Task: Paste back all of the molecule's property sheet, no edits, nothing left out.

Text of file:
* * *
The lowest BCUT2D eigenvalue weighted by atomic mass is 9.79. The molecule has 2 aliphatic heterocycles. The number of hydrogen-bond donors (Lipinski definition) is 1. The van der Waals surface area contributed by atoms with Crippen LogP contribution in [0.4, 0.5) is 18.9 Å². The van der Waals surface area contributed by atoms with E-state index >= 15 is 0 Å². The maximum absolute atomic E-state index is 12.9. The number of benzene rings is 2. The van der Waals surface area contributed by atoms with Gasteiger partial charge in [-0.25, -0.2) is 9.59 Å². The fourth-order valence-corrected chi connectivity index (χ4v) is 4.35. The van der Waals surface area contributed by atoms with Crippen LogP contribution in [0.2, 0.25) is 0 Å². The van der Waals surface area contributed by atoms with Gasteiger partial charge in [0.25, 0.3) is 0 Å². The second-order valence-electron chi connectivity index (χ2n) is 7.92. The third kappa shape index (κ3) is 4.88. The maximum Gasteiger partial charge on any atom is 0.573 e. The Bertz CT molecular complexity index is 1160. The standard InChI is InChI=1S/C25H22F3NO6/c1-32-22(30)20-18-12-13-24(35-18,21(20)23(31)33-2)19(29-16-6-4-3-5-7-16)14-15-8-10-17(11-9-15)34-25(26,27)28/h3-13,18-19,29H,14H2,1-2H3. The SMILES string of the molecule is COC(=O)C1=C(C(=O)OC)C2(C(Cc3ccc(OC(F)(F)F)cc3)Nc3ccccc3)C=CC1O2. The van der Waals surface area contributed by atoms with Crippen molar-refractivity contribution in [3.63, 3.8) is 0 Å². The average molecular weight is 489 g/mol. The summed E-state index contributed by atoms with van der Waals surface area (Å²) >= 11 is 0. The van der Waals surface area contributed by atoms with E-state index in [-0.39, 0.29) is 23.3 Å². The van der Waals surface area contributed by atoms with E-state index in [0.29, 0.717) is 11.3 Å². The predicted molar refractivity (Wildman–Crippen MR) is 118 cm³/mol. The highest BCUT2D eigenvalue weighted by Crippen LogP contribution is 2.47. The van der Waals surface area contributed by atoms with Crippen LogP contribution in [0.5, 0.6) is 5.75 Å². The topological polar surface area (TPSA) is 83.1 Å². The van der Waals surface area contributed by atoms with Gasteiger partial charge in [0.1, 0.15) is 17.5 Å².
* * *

The lowest BCUT2D eigenvalue weighted by atomic mass is 9.79. The molecule has 2 aliphatic heterocycles. The number of hydrogen-bond donors (Lipinski definition) is 1. The van der Waals surface area contributed by atoms with Crippen LogP contribution in [0.4, 0.5) is 18.9 Å². The van der Waals surface area contributed by atoms with E-state index >= 15 is 0 Å². The maximum absolute atomic E-state index is 12.9. The number of benzene rings is 2. The van der Waals surface area contributed by atoms with Gasteiger partial charge in [-0.25, -0.2) is 9.59 Å². The fourth-order valence-corrected chi connectivity index (χ4v) is 4.35. The van der Waals surface area contributed by atoms with Crippen LogP contribution in [0.2, 0.25) is 0 Å². The van der Waals surface area contributed by atoms with Gasteiger partial charge in [0.25, 0.3) is 0 Å². The second-order valence-electron chi connectivity index (χ2n) is 7.92. The third kappa shape index (κ3) is 4.88. The maximum Gasteiger partial charge on any atom is 0.573 e. The Bertz CT molecular complexity index is 1160. The standard InChI is InChI=1S/C25H22F3NO6/c1-32-22(30)20-18-12-13-24(35-18,21(20)23(31)33-2)19(29-16-6-4-3-5-7-16)14-15-8-10-17(11-9-15)34-25(26,27)28/h3-13,18-19,29H,14H2,1-2H3. The SMILES string of the molecule is COC(=O)C1=C(C(=O)OC)C2(C(Cc3ccc(OC(F)(F)F)cc3)Nc3ccccc3)C=CC1O2. The van der Waals surface area contributed by atoms with Crippen molar-refractivity contribution in [3.63, 3.8) is 0 Å². The average molecular weight is 489 g/mol. The summed E-state index contributed by atoms with van der Waals surface area (Å²) >= 11 is 0. The van der Waals surface area contributed by atoms with E-state index in [-0.39, 0.29) is 23.3 Å². The van der Waals surface area contributed by atoms with E-state index in [0.29, 0.717) is 11.3 Å². The predicted molar refractivity (Wildman–Crippen MR) is 118 cm³/mol. The highest BCUT2D eigenvalue weighted by Crippen LogP contribution is 2.47. The van der Waals surface area contributed by atoms with Crippen LogP contribution in [0.5, 0.6) is 5.75 Å². The topological polar surface area (TPSA) is 83.1 Å². The van der Waals surface area contributed by atoms with Gasteiger partial charge in [0.1, 0.15) is 17.5 Å².